– Is there anything holding you back from allowing your feelings to be present? If so, what?
Task 3: Adjust to the new environment without that person.
This task’s significant feature is coping with the loss through problem-solving.
Answer the following questions to get started:
– How has your role changed? What new tasks are yours?
– How has your view of the world been affected?
Task 4: Reinvest in the new reality while remembering the deceased.
The primary goal of this task is to find a way to memorialize the deceased in a way that will not stop you from going on with your life.
– How can you keep your loved one with you and still go on?
– What do you want for yourself now?
Having answered all the questions, pause and reflect on your answers. Think about what task you are in and how you can move forward to the next one.
A Take-Home Message
“Losing a loved one to death is an inherent part of human life” (Currier et al., 2008, p. 648). Knowing that reality, though, does not make the process easier.
In some cases, the impact of loss can have long-lasting psychological and physiological consequences that can be difficult to return from.
While distinct in their focus, grief counseling and grief therapy seek to guide clients through their bereavement, ultimately aiming to help them rediscover meaning in life while maintaining a connection to their lost loved one.
The key to success in either approach is tailoring the techniques, timing, and setting to the individual’s unique needs. There is no one-size-fits-all solution for navigating the complexities of grief. Instead, the therapist should adapt tools and interventions to suit the client’s specific circumstances.
This article explored various therapeutic interventions, such as imagery, role-play, active coping strategies, meditation, and yoga. Combined with the compassionate support of a grief counselor or therapist, all of these can prove beneficial in supporting a grieving client.
According to Harris and Winokuer (2019), the principles of grief counseling include:
Creating a safe and supportive environment for the client
Validating their emotions and experiences
Exploring their thoughts and feelings related to the loss
Helping them develop coping skills
Promoting a sense of meaning and purpose in their lives
What are the responsibilities of a grief counselor?
A grief counselor helps individuals process and cope with the emotional and psychological effects of loss, such as death, divorce, or major life transitions.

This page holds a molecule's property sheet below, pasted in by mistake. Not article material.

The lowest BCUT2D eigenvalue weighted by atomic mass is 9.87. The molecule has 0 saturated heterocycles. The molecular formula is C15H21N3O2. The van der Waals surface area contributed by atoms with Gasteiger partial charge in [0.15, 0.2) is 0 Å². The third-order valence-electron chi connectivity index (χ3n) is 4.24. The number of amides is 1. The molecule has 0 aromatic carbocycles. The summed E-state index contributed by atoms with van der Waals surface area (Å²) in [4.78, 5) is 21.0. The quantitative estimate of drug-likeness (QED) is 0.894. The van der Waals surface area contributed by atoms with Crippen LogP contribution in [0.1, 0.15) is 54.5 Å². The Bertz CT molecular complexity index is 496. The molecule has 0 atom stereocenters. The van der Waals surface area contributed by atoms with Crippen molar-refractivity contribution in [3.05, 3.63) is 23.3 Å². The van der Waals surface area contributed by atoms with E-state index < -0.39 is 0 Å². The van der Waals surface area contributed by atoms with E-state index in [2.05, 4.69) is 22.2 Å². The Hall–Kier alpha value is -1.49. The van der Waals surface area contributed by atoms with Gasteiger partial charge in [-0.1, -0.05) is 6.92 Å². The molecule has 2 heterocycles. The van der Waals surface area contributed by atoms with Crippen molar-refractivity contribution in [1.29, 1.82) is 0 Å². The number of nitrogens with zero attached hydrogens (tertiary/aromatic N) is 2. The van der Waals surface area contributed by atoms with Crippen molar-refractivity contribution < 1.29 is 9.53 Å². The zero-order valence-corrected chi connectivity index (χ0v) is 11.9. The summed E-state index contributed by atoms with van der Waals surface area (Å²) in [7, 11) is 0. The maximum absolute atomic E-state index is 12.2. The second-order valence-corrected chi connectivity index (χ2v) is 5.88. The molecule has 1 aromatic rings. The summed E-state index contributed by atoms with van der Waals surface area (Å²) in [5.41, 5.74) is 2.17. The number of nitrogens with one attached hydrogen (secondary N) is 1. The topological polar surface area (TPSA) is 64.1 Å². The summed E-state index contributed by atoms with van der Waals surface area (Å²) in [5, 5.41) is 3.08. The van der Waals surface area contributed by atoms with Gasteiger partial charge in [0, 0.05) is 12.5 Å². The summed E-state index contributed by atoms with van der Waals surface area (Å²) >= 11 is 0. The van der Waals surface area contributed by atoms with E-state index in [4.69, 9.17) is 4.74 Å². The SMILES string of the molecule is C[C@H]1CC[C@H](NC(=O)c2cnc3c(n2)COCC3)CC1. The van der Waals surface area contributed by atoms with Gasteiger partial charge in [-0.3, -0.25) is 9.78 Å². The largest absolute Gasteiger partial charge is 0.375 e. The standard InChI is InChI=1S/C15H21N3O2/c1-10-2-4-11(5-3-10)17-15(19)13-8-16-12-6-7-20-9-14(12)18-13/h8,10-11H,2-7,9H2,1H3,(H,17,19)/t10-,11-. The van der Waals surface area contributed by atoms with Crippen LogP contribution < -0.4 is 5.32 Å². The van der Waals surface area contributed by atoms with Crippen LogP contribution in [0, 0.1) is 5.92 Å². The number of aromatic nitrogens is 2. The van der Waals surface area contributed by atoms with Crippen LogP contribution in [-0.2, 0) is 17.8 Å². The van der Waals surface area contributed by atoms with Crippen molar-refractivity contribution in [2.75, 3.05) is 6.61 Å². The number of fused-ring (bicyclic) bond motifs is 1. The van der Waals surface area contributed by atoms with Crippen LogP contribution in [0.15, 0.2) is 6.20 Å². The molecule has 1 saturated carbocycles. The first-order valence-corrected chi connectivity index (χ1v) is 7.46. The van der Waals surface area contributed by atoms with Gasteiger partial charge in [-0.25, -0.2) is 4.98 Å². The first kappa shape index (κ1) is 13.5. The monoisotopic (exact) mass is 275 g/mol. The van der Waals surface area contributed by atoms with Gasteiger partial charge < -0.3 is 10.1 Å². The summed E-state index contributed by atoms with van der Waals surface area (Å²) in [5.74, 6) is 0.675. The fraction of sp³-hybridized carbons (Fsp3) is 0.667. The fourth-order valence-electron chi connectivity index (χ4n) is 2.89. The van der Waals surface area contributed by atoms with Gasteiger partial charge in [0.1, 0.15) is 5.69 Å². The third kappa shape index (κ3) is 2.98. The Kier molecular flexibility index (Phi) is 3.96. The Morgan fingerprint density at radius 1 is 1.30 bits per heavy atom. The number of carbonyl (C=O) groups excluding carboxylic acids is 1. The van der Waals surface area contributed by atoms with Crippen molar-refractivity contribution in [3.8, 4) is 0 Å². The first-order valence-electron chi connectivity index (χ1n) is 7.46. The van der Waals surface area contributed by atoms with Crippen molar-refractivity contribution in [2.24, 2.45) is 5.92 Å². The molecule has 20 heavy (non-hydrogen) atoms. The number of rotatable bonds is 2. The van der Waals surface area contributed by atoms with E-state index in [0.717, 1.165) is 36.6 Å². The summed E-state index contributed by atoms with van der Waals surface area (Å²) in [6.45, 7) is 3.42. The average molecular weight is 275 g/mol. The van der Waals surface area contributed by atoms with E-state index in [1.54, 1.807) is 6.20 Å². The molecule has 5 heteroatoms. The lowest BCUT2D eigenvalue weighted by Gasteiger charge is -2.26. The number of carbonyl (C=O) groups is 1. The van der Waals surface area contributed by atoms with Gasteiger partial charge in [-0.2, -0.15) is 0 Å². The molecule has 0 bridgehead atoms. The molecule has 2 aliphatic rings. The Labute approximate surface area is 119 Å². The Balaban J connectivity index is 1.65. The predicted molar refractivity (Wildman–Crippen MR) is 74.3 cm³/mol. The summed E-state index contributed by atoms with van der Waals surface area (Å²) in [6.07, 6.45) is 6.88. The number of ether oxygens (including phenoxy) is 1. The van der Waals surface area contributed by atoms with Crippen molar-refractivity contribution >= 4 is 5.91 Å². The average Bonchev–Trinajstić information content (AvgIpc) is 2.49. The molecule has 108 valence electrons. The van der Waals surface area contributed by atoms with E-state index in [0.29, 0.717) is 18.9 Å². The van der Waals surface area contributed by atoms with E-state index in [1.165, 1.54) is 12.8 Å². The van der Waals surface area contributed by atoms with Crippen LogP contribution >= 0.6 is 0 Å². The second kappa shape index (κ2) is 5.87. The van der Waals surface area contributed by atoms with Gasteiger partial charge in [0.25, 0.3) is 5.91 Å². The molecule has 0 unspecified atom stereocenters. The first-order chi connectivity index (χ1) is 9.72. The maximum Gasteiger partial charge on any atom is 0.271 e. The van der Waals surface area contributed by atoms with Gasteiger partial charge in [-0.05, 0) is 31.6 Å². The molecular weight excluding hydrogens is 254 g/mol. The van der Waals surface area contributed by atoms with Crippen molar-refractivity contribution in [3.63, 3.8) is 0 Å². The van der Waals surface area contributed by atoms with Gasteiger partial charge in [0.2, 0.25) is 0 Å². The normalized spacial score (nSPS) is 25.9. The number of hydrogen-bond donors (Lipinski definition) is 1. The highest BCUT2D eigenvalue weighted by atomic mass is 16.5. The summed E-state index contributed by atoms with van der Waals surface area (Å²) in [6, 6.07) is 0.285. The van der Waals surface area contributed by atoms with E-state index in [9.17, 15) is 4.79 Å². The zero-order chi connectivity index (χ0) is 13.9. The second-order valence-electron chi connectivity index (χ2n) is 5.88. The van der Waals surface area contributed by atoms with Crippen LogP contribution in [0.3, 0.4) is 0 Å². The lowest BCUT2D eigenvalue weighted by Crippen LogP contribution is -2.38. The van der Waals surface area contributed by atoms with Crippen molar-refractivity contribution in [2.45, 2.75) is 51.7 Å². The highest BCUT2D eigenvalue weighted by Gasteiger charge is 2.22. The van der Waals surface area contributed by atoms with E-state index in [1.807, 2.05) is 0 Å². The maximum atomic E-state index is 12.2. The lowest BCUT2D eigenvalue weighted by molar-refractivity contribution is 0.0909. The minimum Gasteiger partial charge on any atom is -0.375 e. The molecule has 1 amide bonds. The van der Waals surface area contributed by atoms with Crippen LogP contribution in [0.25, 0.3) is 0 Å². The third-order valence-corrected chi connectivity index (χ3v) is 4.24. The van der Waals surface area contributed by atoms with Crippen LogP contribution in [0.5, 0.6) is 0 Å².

They provide a safe and supportive space for clients to express their feelings, offer guidance on coping strategies, and assist in developing a plan for moving forward.
How do you counsel someone who has lost a loved one?
To counsel someone who has lost a loved one, it’s important to create a safe and empathetic space where they can express their emotions and share their experiences. The following can be helpful in supporting them through the grieving process.
Exploring coping strategies that suit the individual’s unique needs
American Cancer Society. (2019). What is hospice care? Retrieved April 4, 2023, from https://www.cancer.org/treatment/end-of-life-care/hospice-care/what-is-hospice-care.html
American Psychological Association. (2022, August). Grief. Retrieved April 4, 2023, from https://www.apa.org/topics/grief.
Black, D. S., & Slavich, G. M. (2016). Mindfulness meditation and the immune system: A systematic review of randomized controlled trials. Annals of the New York Academy of Sciences, 1373(1), 13–24.
Brown, B. (2021). Atlas of the heart. Vermilion.
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Desbordes, G., Negi, L. T., Pace, T. W., Wallace, B. A., Raison, C. L., & Schwartz, E. L. (2012). Effects of mindful-attention and compassion meditation training on amygdala response to emotional stimuli in an ordinary, non-meditative state. Frontiers in Human Neuroscience, 6.
Harris, D. L., & Winokuer, H. R. (2019). Principles and practice of grief counseling (3rd ed.). Springer.
Hogan, N. S., & Schmidt, L. A. (2016). Hogan Grief Reaction Checklist (HGRC). In R. A. Neimeyer (Ed.), Techniques of grief therapy: Assessment and intervention. Routledge.
Myers, F., & Donley, S. (2022). “COVID-19, I hate you!”: Framing death and dying in COVID-19 online memorials. Omega: Journal of Death and Dying.
Neimeyer, R. A. (2015). Techniques of grief therapy: Creative practices for counseling the bereaved. Routledge.
Robinson, C., & Pond, D. R. (2019). Do online support groups for grief benefit the bereaved? Systematic review of the quantitative and qualitative literature. Computers in Human Behavior, 100, 48–59.
Rogalla, K. B. (2020). Anticipatory grief, proactive coping, social support, and growth: Exploring positive experiences of preparing for loss. Omega: Journal of Death and Dying, 81(1), 107–129.
Worden, J. W. (2010). Grief counselling and grief therapy: A handbook for the mental health practitioner. Routledge.
About the author
Jeremy Sutton, Ph.D., is a writer and researcher studying the human capacity to push physical and mental limits. His work always remains true to the science beneath, his real-world background in technology, his role as a husband and parent, and his passion as an ultra-marathoner.